The COVID-19 Vaccine and Kids: Everything Parents Need to Know
Clinical trials for COVID-19 vaccine candidates are underway, but most of them don't include children. When will a coronavirus vaccine be available for kids, and should your child get one? We spoke with experts to learn more.
After months of struggling through virtual schooling, telecommuting, and social distancing, parents finally have a piece of good news: A COVID-19 vaccine will likely get emergency authorization from the Food and Drug Administration (FDA) by the end of the year. Clinical trials look promising for several vaccine candidates, including Moderna and Pfizer. However, children have largely been excluded from the testing, which raises questions about when they'll actually be able to get vaccinated. Here's everything parents need to know about the COVID-19 vaccine and kids.
Where Does America Stand on Vaccine Trials?
With support from the White House’s Operation Warp Speed, which seeks to deliver 300 million doses of a vaccine by January 2021, researchers have been working to develop a vaccine in record time. Two candidates, Moderna and Pfizer, are the current frontrunners in the race against SARS-CoV-2, the virus that causes COVID-19. They’re both in phase 3 clinical trials—meaning they're being tested on hundreds or thousands of people—and they’ve been shown to be about 95 percent effective.
Pfizer, working with German company BioNTech, now plans to apply for “emergency use authorization” from the FDA. If it's granted, which could take a few weeks, the vaccine would likely be approved for high-risk individuals, such as healthcare workers and the elderly. Pending more studies and research, it could get final approval several months later, making it available to the general public.
Other vaccine candidates are also hoping to get emergency use authorization by Christmas, with final FDA approval several months later, says Christine Turley, M.D., Pediatrics Specialist and vice chair of research at Atrium Health Levine Children’s.
Is the COVID-19 Vaccine Safe for Kids?
Nobody knows the effects of a COVID-19 vaccine on kids yet. Pfizer was the first company to include children (ages 12 and up) in clinical trials, but most other vaccine candidates haven’t done so. This is actually pretty common. “When testing vaccines, we usually start with adults and work down to children to establish safety data,” says Dr. Turley. She cites ethical issues because children can’t fully consent. Also, thanks to their still-developing brains, children have a more difficult time understanding potential consequences. “We want to make sure there aren’t hidden risks for children. We’re balancing the risks and benefits against what is ethically acceptable,” explains Dr. Turley.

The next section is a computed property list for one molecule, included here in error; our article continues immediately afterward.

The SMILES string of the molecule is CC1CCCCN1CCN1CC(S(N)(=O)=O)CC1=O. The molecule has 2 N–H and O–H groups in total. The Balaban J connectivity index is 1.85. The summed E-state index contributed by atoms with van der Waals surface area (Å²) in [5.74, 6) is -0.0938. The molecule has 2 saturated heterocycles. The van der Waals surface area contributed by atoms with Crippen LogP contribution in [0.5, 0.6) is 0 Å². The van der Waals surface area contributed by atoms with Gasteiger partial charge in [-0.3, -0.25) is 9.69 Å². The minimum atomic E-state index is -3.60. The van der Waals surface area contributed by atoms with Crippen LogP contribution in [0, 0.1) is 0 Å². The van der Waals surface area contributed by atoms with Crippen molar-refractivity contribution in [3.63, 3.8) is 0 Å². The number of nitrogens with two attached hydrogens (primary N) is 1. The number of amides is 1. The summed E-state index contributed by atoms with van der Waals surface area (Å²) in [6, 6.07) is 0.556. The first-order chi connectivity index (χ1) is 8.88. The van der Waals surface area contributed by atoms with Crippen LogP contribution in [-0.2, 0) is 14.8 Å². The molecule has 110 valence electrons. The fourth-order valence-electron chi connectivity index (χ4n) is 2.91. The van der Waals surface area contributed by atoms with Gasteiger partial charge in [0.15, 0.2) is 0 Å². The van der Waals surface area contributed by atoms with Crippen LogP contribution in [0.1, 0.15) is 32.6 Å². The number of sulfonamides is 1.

The good news is that the FDA has been compiling safety and efficacy data, and more vaccine candidates are preparing for pediatric trials. “They’ll start by enrolling older children, then school-aged kids, then toddlers, then infants. That’s because the risks for all of those children are different," explains Dr. Turley. With each age group, researchers will evaluate dosage, frequency, side effects, and other elements. Hopefully, they'll have a better understanding of the vaccine's safety for children sometime in 2021.
When Will a COVID-19 Vaccine Be Available for Children?
We don’t know for sure when a vaccine will be available for children. Some experts predict a vaccine won't be approved for pediatric use until after the start of the 2021-2022 school year. They claim that more testing and research must be done first. On the other hand, infectious disease doctor Anthony Fauci told ABC News that "there is no reason not to believe that [a vaccine] wouldn't be available simultaneously for adults and children."
Adding to the complexity, some people think it’s unethical to make kids wait for the vaccine. Children themselves bear a burden from COVID-19, with school closures and limited social interactions, says Dr. Turley. Vaccines could return things back to normal sooner, relieving some of the physical, mental, and psychological effects of the pandemic.
For now, the public must wait for FDA recommendations based on current trials. Experts understand that children have different immune systems and body functions than adults. They don’t want to approve a pediatric vaccine until they’re sure of its safety.
Should My Child Get the COVID-19 Vaccine?
Parents can weigh the pros and cons of the vaccine, but if proven safe for children, experts stress the importance of getting it. Kids generally have been spared from the worst of the coronavirus, but about 10 percent of COVID-19 cases are in pediatric patients, according to the American Academy of Pediatrics. More than 120 kids have died from the virus, and others have gotten a mysterious and deadly illness called multisystem inflammatory syndrome in children (MIS-C).
What’s more, children can easily pass COVID-19 to parents, grandparents, and those with underlying health issues who might suffer more severe consequences. “We can’t get community immunity until we know that known carriers are protected,” says Dr. Turley. If majority of the population does not get vaccinated, “it will be harder to stop the spread of COVID-19” in America, adds Purvi Parikh, M.D., an allergist and immunologist with the Allergy and Asthma Network and co-investigator on the vaccine trials.
For the same reason, it’s also vital for caregivers and relatives of children to receive the vaccine. “If your child goes to school, parents and grandparents should take the vaccine to protect themselves, especially if you fall into one of those high-risk groups,” says Dr. Parikh. “We know children can transmit the infection asymptomatically.”
In the meantime, make sure to get vaccinated against the annual flu. Receiving routine vaccinations is important to keeping the community as healthy as possible.